A century and a half after the Civil War, the debate continues to rage over the true causes of the war. The menace of slavery is an obvious answer, but it wasn’t the sole cause. Many scholars argue that the fight over states’ rights led to the war, while at the war’s outset, Abraham Lincoln waged war to preserve the Union. And Shelby Foote tells the story of a Confederate soldier who, when an invading Union soldier asked him why he was fighting, replied, “I’m fighting because you’re down here!”
Historian and author Thomas Fleming recently published A Disease In The Public Mind: A New Understanding Of Why We Fought The Civil War, and the book details two compelling reasons for the war: New England’s disdain for the Southern states – along with the ensuing all-or-nothing attitude of militant abolitionists, and Southern whites’ fear of a race war were the nation to emancipate the slaves. Last month here at PJ Lifestyle, David Forsmark interviewed Fleming about his theories, and that interview compelled me to read the book.
The founding fathers left the question of slavery unsettled at the nation’s outset. After the Revolutionary War, politicians from New England believed that they had inherited the mantle of leadership, since New England’s native sons had first called for independence. However, Southerners like Thomas Jefferson and James Madison rose to greater prominence in national politics, which infuriated the New Englanders, who resented the “slavocracy” they felt came about from Southern leadership.
This hatred for the South continued to fester, and as the abolitionist movement gained prominence, its leadership brimmed with seething hatred for Southerners in general. Fleming presents William Lloyd Garrison’s reaction to a bloody slave revolt as a prime example of this attitude.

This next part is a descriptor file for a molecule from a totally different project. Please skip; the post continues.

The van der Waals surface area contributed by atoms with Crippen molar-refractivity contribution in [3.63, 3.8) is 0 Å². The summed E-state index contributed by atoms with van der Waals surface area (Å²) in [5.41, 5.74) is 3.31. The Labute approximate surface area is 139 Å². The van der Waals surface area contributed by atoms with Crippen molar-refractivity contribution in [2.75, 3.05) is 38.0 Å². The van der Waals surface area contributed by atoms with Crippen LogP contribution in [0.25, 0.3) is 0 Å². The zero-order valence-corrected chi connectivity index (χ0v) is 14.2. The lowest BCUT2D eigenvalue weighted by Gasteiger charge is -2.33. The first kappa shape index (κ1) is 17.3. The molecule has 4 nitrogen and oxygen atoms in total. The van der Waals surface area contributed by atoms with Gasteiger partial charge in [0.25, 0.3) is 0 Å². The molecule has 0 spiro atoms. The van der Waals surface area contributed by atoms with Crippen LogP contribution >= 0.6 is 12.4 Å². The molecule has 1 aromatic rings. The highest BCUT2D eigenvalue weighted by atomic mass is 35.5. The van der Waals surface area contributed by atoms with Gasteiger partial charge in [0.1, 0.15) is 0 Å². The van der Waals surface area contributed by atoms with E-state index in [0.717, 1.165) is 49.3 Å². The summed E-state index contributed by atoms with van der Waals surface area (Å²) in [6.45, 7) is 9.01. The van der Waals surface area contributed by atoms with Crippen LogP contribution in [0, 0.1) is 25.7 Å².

On October 19, 1831, he told one correspondent that he was pleased the “disturbances at the South still continue. The slaveholders are given over to destruction…”
Here was a signal revelation of the fundamental flaw in William Lloyd Garrison’s character, a flaw that permeated the New England view of the rest of America: an almost total lack of empathy. Fellow Americans had just been exposed to an awful experience – a tragedy that dramatized in horrendous terms the problem of Southern slavery… The only emotion Garrison permitted himself was a thinly disguised gloating – and a call for sympathy for the slaves. No matter how much they deserved this emotion, was this the time to demand it?
On the other hand, many prominent Southerners wrestled with the issue of slavery. They knew the institution was evil, yet it was intertwined with the entire economy of the South. Leaders like Jefferson and Robert E. Lee considered options like government-funded emancipation, colonization of freed slaves to Africa, and gradual forms of emancipation. Yet no one seemed to settle on the proper way to put an end to slavery.
Meanwhile, gruesome stories of slave rebellions both in the United States and in places like Haiti steeled the fears of many Southerners. If the slaves gained their freedom, would a race war follow? Jefferson’s grandson, Thomas Jefferson Randolph, was keenly aware of the dangerous nature of slavery and emancipation.
Without any hope of abolition for themselves or their children, Virginia’s slaves were certain to revolt on a scale far larger than Nat Turner’s berserk band. That would almost inevitably lead to another tragedy that his grandfather had predicted to him and to the public: the disillusion of the federal Union.
That would mean civil war, Randolph predicted, and an invasion of Virginia by a northern army. In their ranks would be black troops, determined to achieve “the liberation of their race.” There would be no place for white Virginians to hide when that happened. Nothing would save “your wives and your children from destruction.”
Fleming demonstrates how both fears came together in the brief, infamous reign of terror of John Brown and his band of fanatical abolitionists. He shows how slavery, despite its inherent evil had begun to morph into something markedly different by the 1850s. He also writes vividly of key moments in the war, and he relates Abraham Lincoln’s anguish over writing and signing the Emancipation Proclamation.
With A Disease Of The Public Mind, Thomas Fleming has brought us an intelligent yet accessible account of part of this country’s early history. He posits compelling new reasons to add to the debate over the causes of the Civil War, and I suspect we’ll still be talking about these ideas years from now.
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